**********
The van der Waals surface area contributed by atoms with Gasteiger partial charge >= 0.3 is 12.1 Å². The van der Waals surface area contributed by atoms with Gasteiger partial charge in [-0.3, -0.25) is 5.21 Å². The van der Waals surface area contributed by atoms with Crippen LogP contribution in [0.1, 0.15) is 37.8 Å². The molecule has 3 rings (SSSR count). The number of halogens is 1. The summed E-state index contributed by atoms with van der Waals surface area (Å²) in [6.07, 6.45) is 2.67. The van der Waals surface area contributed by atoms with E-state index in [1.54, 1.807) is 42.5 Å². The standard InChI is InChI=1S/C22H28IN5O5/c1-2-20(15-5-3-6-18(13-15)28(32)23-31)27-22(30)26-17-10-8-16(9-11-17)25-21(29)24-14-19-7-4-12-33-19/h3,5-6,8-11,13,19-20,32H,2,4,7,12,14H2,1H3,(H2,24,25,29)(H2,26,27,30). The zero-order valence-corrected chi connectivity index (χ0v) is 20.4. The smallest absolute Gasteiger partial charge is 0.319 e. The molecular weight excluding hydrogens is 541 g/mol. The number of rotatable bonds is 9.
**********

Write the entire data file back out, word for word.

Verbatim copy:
The van der Waals surface area contributed by atoms with Gasteiger partial charge >= 0.3 is 12.1 Å². The van der Waals surface area contributed by atoms with Gasteiger partial charge in [-0.3, -0.25) is 5.21 Å². The van der Waals surface area contributed by atoms with Crippen LogP contribution in [0.1, 0.15) is 37.8 Å². The molecule has 3 rings (SSSR count). The number of halogens is 1. The summed E-state index contributed by atoms with van der Waals surface area (Å²) in [6.07, 6.45) is 2.67. The van der Waals surface area contributed by atoms with E-state index in [1.54, 1.807) is 42.5 Å². The standard InChI is InChI=1S/C22H28IN5O5/c1-2-20(15-5-3-6-18(13-15)28(32)23-31)27-22(30)26-17-10-8-16(9-11-17)25-21(29)24-14-19-7-4-12-33-19/h3,5-6,8-11,13,19-20,32H,2,4,7,12,14H2,1H3,(H2,24,25,29)(H2,26,27,30). The zero-order valence-corrected chi connectivity index (χ0v) is 20.4. The smallest absolute Gasteiger partial charge is 0.319 e. The molecular weight excluding hydrogens is 541 g/mol. The number of rotatable bonds is 9.